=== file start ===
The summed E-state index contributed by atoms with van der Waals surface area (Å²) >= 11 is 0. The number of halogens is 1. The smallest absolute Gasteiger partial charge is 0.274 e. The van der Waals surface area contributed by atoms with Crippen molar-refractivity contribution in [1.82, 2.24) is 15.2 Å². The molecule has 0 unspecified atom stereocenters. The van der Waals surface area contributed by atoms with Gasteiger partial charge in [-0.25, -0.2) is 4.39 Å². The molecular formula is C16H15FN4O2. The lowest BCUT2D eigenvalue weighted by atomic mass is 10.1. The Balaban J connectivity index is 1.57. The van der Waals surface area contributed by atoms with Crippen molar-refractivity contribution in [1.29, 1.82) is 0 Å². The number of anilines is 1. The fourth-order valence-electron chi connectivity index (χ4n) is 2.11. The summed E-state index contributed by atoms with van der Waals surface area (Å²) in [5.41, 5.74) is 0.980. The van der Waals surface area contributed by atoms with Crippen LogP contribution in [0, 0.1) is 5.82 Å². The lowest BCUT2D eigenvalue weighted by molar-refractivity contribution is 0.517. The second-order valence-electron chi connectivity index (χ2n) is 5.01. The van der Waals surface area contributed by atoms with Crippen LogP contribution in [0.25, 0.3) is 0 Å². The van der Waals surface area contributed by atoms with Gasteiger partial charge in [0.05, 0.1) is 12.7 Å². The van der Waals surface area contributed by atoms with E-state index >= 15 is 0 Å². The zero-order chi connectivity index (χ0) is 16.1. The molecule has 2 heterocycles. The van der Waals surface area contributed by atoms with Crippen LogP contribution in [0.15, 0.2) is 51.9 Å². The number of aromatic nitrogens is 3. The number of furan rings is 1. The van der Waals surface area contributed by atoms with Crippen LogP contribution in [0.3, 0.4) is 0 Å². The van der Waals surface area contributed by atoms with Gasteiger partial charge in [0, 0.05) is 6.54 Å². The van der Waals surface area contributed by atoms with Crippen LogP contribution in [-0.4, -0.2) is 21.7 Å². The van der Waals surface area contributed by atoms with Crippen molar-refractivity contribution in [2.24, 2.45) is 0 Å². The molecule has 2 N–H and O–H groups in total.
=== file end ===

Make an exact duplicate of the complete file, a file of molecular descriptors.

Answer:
The summed E-state index contributed by atoms with van der Waals surface area (Å²) >= 11 is 0. The number of halogens is 1. The smallest absolute Gasteiger partial charge is 0.274 e. The van der Waals surface area contributed by atoms with Crippen molar-refractivity contribution in [1.82, 2.24) is 15.2 Å². The molecule has 0 unspecified atom stereocenters. The van der Waals surface area contributed by atoms with Gasteiger partial charge in [-0.25, -0.2) is 4.39 Å². The molecular formula is C16H15FN4O2. The lowest BCUT2D eigenvalue weighted by atomic mass is 10.1. The Balaban J connectivity index is 1.57. The van der Waals surface area contributed by atoms with Crippen molar-refractivity contribution in [1.29, 1.82) is 0 Å². The number of anilines is 1. The fourth-order valence-electron chi connectivity index (χ4n) is 2.11. The summed E-state index contributed by atoms with van der Waals surface area (Å²) in [5.41, 5.74) is 0.980. The van der Waals surface area contributed by atoms with Crippen LogP contribution in [0, 0.1) is 5.82 Å². The lowest BCUT2D eigenvalue weighted by molar-refractivity contribution is 0.517. The second-order valence-electron chi connectivity index (χ2n) is 5.01. The van der Waals surface area contributed by atoms with Crippen LogP contribution in [0.25, 0.3) is 0 Å². The van der Waals surface area contributed by atoms with Gasteiger partial charge in [0.05, 0.1) is 12.7 Å². The van der Waals surface area contributed by atoms with E-state index >= 15 is 0 Å². The zero-order chi connectivity index (χ0) is 16.1. The molecule has 2 heterocycles. The van der Waals surface area contributed by atoms with Crippen LogP contribution in [0.15, 0.2) is 51.9 Å². The number of aromatic nitrogens is 3. The number of furan rings is 1. The van der Waals surface area contributed by atoms with Crippen LogP contribution in [0.3, 0.4) is 0 Å². The van der Waals surface area contributed by atoms with Gasteiger partial charge in [0, 0.05) is 6.54 Å². The van der Waals surface area contributed by atoms with Crippen LogP contribution in [-0.4, -0.2) is 21.7 Å². The van der Waals surface area contributed by atoms with Crippen molar-refractivity contribution in [2.24, 2.45) is 0 Å². The molecule has 2 N–H and O–H groups in total.